A listed company is legally bound to abide by commitments made in its public offer documents, even if they do not fall under mandatory requirements and post-IPO are claimed to have been made inadvertently, Sebi has said.
Noting that disclosures made in the Initial Public Offer (IPO) Prospectus are significant from the point of view of investor protection, Sebi has said "a company would be legally bound to comply with the matters stated in the prospectus, based on which it has raised money from the public."
"A prospectus is a document with legal validity and the company is legally bound to abide by the disclosures made therein," the capital markets regulator has said.
Sebi has expressed the views in an "interpretive letter" sought by a company, which had demanded exemption from certain disclosure made in its IPO document and had said the same was made "inadvertently" and was not a mandatory requirement under the Sebi regulations.
The company, Rushil Decor Ltd, had sought the interpretive letter under Sebi's informal guidance scheme with regard to a disclosure made in its IPO document about lock-in of shares.
In its IPO prospectus, the company had made a disclosure that its entire pre-issue equity share capital other than the minimum promoters' contribution, which is locked in for a period of three years, shall be locked in for a period of one year from the date of commencement of commercial production or date of allotment in the public issue, whichever is later.
In its application to Sebi, it said this disclosure linked the lock-in period with commencement of commercial production and "the same was done inadvertently and is not in line with Sebi (Issue of Capital and Disclosure Requirements) Regulations, 2009 and intends to rectify the same."
The company had sought Sebi's "opinion/interpretation on whether shares, other than minimum promoters' contribution of 20 per cent, can be released for transfer on the expiry of one year from the date of allotment."
Pursuant to the IPO process, the company had allotted shares on July 2, 2011.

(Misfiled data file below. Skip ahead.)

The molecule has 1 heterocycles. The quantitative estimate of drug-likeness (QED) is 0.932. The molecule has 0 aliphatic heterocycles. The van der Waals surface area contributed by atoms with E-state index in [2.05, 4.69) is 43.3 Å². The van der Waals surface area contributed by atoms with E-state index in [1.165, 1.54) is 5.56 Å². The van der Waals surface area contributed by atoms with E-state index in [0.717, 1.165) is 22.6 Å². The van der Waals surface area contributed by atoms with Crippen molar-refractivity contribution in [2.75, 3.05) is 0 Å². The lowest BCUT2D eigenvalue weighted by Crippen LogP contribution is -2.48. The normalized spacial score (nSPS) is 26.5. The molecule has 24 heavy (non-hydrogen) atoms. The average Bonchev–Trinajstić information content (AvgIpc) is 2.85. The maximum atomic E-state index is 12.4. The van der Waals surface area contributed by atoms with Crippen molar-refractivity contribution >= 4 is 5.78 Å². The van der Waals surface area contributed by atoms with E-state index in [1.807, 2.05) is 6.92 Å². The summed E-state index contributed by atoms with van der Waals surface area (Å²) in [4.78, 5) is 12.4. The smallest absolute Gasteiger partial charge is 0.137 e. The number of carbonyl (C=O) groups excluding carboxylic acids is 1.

Sebi, however, said that "the matter pertains to lock-in of pre-issue share capital, which is considered significant from the point of view of investor protection.
"Considering the above, a relaxation from additional lock-in requirements prescribed by the company through disclosures in prospectus will not be in compliance with the law."
As per Sebi norms, the promoters' minimum contribution needs to locked-in for three years from start of commercial production or the date of allotment, whichever is later.
The pre-issue shares held by non-promoters also need to be locked in for a one-year period from the IPO allotment date but need not be linked to commercial production.
"In the given case, the company has specified in the prospectus that the entire pre-issue share capital of the company, other than minimum promoters' contribution, shall be locked-in for a period of one year from the date of commencement of commercial production or date of allotment, whichever is later, akin to the lock-in clause applicable to minimum promoters' contribution," Sebi said.
"The said disclosure does not prima-facie violate any of the requirement of Sebi (Issue of Capital and Disclosure Requirements) Regulations and prescribes a stricter requirement than that provided under the said regulations.
"The said disclosure in the prospectus, on allotment of shares, has enforceability as in case of a contract. A Prospectus is a document with legal validity and the company is legally bound to abide by the disclosures made therein. Here, the matter pertains to lock- in of pre-issue share capital, which is considered significant from the point of view of investor protection," the regulator observed.
"Accordingly, any relaxation from lock-in requirements as stated in the prospectus shall not be permissible considering the fact that the company is legally bound to comply with the statements/disclosures made in the prospectus.
"Hence, the company shall ensure compliance with the disclosures made in the prospectus," Sebi said in its interpretive letter, while adding that the position is based on the representation in the matter under reference.